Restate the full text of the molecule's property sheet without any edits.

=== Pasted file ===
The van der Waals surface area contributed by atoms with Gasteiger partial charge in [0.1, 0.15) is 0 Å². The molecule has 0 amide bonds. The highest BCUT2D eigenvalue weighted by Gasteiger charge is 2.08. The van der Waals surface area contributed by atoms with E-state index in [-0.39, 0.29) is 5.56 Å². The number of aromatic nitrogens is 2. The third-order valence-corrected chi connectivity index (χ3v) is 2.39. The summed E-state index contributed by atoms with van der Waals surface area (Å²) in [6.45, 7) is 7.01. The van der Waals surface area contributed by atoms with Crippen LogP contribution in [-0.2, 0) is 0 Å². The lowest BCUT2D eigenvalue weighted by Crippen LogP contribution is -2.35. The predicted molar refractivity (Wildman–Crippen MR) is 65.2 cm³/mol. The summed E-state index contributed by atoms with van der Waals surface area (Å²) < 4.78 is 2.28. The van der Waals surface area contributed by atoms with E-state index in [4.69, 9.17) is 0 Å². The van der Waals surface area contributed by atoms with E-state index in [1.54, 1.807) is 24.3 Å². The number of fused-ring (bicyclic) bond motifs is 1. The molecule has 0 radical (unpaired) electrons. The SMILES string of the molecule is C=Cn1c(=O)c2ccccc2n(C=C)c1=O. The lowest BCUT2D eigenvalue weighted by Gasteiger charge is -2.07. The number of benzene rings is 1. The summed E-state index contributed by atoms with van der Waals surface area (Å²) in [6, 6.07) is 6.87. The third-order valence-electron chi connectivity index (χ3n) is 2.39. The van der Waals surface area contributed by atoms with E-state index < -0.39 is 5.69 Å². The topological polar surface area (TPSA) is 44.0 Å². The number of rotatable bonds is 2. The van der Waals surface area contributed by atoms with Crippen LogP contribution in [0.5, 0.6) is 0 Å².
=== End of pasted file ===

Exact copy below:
The van der Waals surface area contributed by atoms with Gasteiger partial charge in [0.1, 0.15) is 0 Å². The molecule has 0 amide bonds. The highest BCUT2D eigenvalue weighted by Gasteiger charge is 2.08. The van der Waals surface area contributed by atoms with E-state index in [-0.39, 0.29) is 5.56 Å². The number of aromatic nitrogens is 2. The third-order valence-corrected chi connectivity index (χ3v) is 2.39. The summed E-state index contributed by atoms with van der Waals surface area (Å²) in [6.45, 7) is 7.01. The van der Waals surface area contributed by atoms with Crippen LogP contribution in [-0.2, 0) is 0 Å². The lowest BCUT2D eigenvalue weighted by Crippen LogP contribution is -2.35. The predicted molar refractivity (Wildman–Crippen MR) is 65.2 cm³/mol. The summed E-state index contributed by atoms with van der Waals surface area (Å²) < 4.78 is 2.28. The van der Waals surface area contributed by atoms with E-state index in [4.69, 9.17) is 0 Å². The van der Waals surface area contributed by atoms with E-state index in [1.54, 1.807) is 24.3 Å². The number of fused-ring (bicyclic) bond motifs is 1. The molecule has 0 radical (unpaired) electrons. The SMILES string of the molecule is C=Cn1c(=O)c2ccccc2n(C=C)c1=O. The lowest BCUT2D eigenvalue weighted by Gasteiger charge is -2.07. The number of benzene rings is 1. The summed E-state index contributed by atoms with van der Waals surface area (Å²) in [6, 6.07) is 6.87. The third-order valence-electron chi connectivity index (χ3n) is 2.39. The van der Waals surface area contributed by atoms with E-state index < -0.39 is 5.69 Å². The topological polar surface area (TPSA) is 44.0 Å². The number of rotatable bonds is 2. The van der Waals surface area contributed by atoms with Crippen LogP contribution in [0.5, 0.6) is 0 Å².